As Ed Crooks points out in the FT on the new Russia-Turkey deal on the South Stream pipeline, in the geopolitics of energy, there are no friends, only partners. Here’s what the Russians paid the Turks to sign on to a pipeline that cuts them and Ukraine out of the loop:
To buy Ankara’s support, Russia is expected to help with a long list of important projects for Turkey, including an oil pipeline from Samsun in the north of the country to Ceyhan in the south, and one or more nuclear power stations, fulfilling a long-cherished Turkish dream.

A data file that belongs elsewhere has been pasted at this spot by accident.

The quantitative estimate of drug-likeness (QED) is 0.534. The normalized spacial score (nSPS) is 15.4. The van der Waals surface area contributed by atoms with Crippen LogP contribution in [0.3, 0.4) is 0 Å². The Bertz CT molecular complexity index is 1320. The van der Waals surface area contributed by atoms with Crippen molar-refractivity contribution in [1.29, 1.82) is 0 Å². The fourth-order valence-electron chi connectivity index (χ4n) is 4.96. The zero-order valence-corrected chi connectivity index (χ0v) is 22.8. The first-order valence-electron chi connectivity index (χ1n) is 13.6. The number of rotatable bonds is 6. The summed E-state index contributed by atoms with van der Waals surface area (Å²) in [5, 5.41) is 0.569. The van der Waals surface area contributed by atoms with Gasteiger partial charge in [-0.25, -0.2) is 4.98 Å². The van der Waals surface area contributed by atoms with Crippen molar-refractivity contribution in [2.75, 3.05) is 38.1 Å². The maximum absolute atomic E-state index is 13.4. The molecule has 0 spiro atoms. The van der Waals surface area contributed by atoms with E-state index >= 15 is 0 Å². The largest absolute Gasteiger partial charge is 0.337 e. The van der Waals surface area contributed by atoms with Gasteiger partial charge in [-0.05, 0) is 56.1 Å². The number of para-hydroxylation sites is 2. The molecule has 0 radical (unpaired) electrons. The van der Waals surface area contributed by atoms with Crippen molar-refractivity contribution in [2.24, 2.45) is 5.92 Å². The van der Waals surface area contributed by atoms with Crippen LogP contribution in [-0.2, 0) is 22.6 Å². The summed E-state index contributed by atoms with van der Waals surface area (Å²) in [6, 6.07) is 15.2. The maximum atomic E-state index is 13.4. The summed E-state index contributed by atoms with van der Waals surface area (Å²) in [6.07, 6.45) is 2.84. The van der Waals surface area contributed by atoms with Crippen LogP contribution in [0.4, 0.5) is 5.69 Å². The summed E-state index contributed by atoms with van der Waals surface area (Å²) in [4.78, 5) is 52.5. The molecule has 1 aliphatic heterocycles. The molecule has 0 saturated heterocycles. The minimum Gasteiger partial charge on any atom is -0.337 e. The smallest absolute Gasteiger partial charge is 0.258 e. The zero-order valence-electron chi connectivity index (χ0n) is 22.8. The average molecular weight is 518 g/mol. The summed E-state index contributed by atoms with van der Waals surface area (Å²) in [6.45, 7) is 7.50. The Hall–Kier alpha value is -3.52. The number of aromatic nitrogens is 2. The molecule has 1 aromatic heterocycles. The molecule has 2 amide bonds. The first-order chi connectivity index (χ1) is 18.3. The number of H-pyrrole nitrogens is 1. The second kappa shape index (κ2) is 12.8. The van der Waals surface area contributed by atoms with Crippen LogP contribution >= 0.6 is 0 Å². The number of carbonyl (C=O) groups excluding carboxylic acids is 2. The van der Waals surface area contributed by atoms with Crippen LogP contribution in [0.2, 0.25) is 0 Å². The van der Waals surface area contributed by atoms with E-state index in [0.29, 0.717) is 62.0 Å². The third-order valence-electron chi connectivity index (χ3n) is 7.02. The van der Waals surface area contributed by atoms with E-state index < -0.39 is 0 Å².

It looks as though Mr Erdogan has managed to exact a good price for his support: a sign of how important these pipeline routes are. (…)
In one of the ironies of history, it is Turkey that is now at the heart of those hopes for bringing gas to the EU.
A country with almost no oil or gas resources of its own, Turkey finds itself in an unexpectedly powerful strategic position, between the EU and many of the world’s most energy-rich countries. Surrounded by Iraq, Iran, the Caspian states, Russia and – more distantly – Egypt, Turkey is uniquely well-placed to control flows of gas into Europe.